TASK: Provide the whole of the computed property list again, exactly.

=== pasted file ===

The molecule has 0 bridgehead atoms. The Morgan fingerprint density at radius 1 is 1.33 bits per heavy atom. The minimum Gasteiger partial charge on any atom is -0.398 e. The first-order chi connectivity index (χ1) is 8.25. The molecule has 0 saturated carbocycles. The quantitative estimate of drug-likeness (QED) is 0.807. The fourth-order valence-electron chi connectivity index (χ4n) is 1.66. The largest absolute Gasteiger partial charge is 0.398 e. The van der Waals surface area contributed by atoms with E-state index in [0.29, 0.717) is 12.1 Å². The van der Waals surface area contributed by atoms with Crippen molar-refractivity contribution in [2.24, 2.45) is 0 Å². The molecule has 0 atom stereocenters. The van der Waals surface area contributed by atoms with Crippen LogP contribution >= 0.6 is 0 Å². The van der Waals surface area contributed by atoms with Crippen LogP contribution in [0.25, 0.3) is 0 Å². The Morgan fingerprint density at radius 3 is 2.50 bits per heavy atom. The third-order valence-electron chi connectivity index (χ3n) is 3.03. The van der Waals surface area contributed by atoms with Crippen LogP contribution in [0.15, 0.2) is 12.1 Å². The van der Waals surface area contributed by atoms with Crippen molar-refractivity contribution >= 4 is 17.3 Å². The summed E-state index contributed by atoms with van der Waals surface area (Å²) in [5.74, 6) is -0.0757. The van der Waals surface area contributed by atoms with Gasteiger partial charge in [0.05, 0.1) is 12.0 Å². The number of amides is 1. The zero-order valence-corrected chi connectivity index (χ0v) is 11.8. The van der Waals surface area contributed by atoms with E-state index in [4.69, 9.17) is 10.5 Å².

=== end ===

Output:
The molecule has 0 bridgehead atoms. The Morgan fingerprint density at radius 1 is 1.33 bits per heavy atom. The minimum Gasteiger partial charge on any atom is -0.398 e. The first-order chi connectivity index (χ1) is 8.25. The molecule has 0 saturated carbocycles. The quantitative estimate of drug-likeness (QED) is 0.807. The fourth-order valence-electron chi connectivity index (χ4n) is 1.66. The largest absolute Gasteiger partial charge is 0.398 e. The van der Waals surface area contributed by atoms with E-state index in [0.29, 0.717) is 12.1 Å². The van der Waals surface area contributed by atoms with Crippen molar-refractivity contribution in [2.24, 2.45) is 0 Å². The molecule has 0 atom stereocenters. The van der Waals surface area contributed by atoms with Crippen LogP contribution >= 0.6 is 0 Å². The van der Waals surface area contributed by atoms with Crippen LogP contribution in [0.25, 0.3) is 0 Å². The Morgan fingerprint density at radius 3 is 2.50 bits per heavy atom. The third-order valence-electron chi connectivity index (χ3n) is 3.03. The van der Waals surface area contributed by atoms with Crippen LogP contribution in [0.15, 0.2) is 12.1 Å². The van der Waals surface area contributed by atoms with Crippen molar-refractivity contribution >= 4 is 17.3 Å². The summed E-state index contributed by atoms with van der Waals surface area (Å²) in [5.74, 6) is -0.0757. The van der Waals surface area contributed by atoms with Gasteiger partial charge in [0.05, 0.1) is 12.0 Å². The number of amides is 1. The zero-order valence-corrected chi connectivity index (χ0v) is 11.8. The van der Waals surface area contributed by atoms with E-state index in [4.69, 9.17) is 10.5 Å².